Progressives and labor leaders who led the charge against Wisconsin Gov. Scott Walker took away a curious lesson from their crushing defeat earlier this month: Keep doing what you’re doing.
Leaders from organized labor and the progressive movement told TPM this week that in the wake of the failure of the organized left to recall Walker, they plan to double down on the tactics used in that race.
“If we had won by 51 percent, everyone would be asking us how we copy it,” said Justin Ruben, executive director of MoveOn. He said Wisconsin “reinforces” the idea that groups like his need to use grassroots resources like “people and technology” to “combat corporate money.”
There’s a noticeable split among Democrats and some of their allies over how to proceed post-Wisconsin. Party officials are increasingly calling on donors and allies to spend their resources on television ads, saying that air cover is the best way to combat the epic spending by Republican-leaning super PACs. Both sides seem to agree a mix of ground and air is important — but there’s a clear divide over which side matters most.
Two weeks after Wisconsin, having had time to mourn their loss in the fight they picked with Republicans, progressives are regrouping and refocusing their efforts on the ground game tactics they touted before losing to Walker and his allies by 7 points.
“Working families are making their voices heard through all the media available to us,” Gary Hudson, executive vice president at SEIU, told TPM on a conference call Tuesday. “However, our advantage and the place where we have seen historically and continue to see that we can have a real impact is on the ground.”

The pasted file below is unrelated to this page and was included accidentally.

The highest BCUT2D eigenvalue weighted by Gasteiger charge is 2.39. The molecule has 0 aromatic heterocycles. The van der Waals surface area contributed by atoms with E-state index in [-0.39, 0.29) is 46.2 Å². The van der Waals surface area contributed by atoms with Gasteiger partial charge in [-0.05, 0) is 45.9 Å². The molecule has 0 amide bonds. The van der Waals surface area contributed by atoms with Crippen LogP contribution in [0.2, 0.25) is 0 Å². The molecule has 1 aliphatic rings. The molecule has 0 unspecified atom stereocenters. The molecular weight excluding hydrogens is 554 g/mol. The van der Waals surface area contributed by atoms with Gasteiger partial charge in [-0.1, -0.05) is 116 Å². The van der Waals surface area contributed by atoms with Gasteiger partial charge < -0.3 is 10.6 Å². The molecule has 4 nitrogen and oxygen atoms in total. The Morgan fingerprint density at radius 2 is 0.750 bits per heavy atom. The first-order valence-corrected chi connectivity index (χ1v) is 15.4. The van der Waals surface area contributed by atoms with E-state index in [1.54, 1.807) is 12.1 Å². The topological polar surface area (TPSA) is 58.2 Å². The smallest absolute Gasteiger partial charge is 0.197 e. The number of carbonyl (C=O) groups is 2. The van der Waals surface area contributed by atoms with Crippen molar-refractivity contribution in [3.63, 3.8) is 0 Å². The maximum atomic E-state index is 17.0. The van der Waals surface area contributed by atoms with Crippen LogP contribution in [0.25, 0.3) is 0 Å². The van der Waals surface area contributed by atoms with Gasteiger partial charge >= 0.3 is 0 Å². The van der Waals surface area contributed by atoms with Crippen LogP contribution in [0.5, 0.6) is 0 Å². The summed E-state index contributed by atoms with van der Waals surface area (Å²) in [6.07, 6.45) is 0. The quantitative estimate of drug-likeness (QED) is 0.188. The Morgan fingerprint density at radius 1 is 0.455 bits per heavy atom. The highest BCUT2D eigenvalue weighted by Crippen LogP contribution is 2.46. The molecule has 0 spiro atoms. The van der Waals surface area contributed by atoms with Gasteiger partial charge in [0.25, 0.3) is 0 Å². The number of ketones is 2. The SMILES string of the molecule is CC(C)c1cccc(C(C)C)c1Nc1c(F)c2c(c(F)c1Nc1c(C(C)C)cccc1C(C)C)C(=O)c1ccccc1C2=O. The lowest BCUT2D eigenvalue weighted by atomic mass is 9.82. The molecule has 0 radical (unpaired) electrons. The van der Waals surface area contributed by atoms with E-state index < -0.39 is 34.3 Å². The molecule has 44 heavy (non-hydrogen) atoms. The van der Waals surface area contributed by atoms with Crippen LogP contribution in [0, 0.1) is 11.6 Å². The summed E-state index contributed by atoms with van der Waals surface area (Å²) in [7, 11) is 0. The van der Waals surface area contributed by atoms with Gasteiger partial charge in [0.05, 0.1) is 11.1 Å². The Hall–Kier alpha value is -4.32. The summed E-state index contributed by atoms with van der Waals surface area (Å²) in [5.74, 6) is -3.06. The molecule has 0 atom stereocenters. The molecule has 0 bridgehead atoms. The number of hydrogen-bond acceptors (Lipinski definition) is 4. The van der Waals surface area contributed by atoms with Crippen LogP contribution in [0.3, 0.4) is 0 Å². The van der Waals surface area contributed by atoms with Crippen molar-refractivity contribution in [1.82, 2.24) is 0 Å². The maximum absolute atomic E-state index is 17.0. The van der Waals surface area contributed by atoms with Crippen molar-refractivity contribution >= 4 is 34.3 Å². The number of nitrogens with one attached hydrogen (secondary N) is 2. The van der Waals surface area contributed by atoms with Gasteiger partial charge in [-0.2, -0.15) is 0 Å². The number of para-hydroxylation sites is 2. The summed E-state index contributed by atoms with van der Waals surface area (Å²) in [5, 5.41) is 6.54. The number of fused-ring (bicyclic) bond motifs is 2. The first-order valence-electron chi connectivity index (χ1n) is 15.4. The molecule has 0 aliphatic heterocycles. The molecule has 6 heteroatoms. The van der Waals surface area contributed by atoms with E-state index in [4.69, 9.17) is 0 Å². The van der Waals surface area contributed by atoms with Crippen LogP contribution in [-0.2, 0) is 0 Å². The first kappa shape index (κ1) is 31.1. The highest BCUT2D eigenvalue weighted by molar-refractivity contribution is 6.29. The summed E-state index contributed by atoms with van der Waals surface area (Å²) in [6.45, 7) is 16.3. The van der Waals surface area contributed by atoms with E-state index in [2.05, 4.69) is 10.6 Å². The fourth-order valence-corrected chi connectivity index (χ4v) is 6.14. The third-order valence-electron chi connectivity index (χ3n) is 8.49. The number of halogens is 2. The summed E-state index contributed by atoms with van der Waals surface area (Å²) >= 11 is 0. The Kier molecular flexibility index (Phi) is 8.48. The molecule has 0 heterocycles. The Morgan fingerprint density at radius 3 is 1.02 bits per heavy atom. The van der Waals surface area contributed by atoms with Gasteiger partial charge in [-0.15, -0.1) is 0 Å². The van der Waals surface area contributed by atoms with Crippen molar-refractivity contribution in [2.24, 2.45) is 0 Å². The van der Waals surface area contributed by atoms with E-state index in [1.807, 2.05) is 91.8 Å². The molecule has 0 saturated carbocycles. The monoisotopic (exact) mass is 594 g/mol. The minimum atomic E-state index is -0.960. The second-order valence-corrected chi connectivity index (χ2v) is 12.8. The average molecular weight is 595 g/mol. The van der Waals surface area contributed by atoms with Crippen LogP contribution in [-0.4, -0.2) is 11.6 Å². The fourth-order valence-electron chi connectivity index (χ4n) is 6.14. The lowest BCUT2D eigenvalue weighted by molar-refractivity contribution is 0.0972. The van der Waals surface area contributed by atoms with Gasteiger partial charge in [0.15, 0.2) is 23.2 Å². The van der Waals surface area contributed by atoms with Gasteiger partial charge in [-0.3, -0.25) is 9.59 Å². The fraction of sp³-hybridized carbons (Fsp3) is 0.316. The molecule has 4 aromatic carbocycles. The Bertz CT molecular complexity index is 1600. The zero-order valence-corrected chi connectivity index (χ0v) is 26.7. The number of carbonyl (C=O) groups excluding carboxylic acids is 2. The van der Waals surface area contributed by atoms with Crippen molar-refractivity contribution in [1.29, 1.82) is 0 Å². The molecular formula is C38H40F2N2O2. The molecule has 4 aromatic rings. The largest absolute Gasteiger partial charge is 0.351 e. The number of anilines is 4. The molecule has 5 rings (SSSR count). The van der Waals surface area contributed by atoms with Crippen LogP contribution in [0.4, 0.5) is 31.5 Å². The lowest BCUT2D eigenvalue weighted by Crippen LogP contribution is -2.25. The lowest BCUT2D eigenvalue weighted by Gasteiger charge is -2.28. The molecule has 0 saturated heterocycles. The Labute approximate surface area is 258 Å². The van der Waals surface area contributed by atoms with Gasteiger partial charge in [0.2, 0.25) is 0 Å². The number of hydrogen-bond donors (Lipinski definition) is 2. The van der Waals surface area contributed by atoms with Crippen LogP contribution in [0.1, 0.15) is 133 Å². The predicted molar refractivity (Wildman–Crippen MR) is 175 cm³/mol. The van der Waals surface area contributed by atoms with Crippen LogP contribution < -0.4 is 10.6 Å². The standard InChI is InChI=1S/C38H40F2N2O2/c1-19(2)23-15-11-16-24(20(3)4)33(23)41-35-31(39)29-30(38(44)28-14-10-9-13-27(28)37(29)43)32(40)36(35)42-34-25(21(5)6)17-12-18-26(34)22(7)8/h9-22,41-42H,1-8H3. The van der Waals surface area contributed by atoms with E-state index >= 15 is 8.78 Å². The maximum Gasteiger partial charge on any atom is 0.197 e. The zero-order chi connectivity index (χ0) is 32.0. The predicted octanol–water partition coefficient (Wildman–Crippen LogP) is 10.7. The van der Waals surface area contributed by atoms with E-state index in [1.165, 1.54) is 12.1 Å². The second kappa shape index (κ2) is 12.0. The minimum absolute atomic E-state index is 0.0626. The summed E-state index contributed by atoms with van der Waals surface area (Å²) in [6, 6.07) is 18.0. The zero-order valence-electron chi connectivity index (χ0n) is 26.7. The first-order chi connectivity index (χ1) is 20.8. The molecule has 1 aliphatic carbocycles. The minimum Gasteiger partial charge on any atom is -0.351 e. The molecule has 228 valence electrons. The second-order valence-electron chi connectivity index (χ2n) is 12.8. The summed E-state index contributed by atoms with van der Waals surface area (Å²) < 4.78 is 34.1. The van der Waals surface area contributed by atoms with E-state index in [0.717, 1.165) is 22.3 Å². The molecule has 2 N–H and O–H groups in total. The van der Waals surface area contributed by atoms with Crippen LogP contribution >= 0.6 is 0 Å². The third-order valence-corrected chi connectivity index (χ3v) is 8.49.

“What’s different this year?” Hudson said. “We’re going to talk to more voters this year than we ever have.”
SEIU is focusing its efforts on eight states. In one of the most important, Ohio, progressives agree that ground game trumps conservative TV ads in terms of impacting voters.
But that’s not to say progressives aren’t nervous about about the conservative money pouring into elections — to the contrary, they’re extremely worried about the margin the right was able to rack up during the Wisconsin recall.
“We expect that the candidates we support will be outspent, but if they’re outspent 7-to-1 across the board in November, then this is not the America of the last 200 years,” Mike Podhorzer, political director for the AFL-CIO, told reporters Wednesday.
But he said that Wisconsin served as a dry run for a new kind of advanced ground game the AFL-CIO plans to roll out in full force this fall. The new operation goes beyond the door-knocking and phone-banking of a classic field plan, Podhorzer said, and infuses it with operations aimed specifically at combating the messages of TV ads. He called it “adding quality to quantity” — leveraging social media and personal social networks to train friends to share progressive messaging with other friends. Early results of the testing shows people who have ads “explained” to them by their friends were markedly more skeptical of the spots, Podhorzer said. That gives progressives a change to diffuse some of the air attacks, though labor organizers still say a big money divide will make that mission harder.
Still, Podhorzer said, the testing in Wisconsin (and Ohio, where labor defeated the GOP in a 2011 referendum) only solidified that a sophisticated ground game represents the best use of time and resources.
“The results were uniformly reassuring and encouraging,” he said. “The challenge for us is to bring those programs to scale in November.”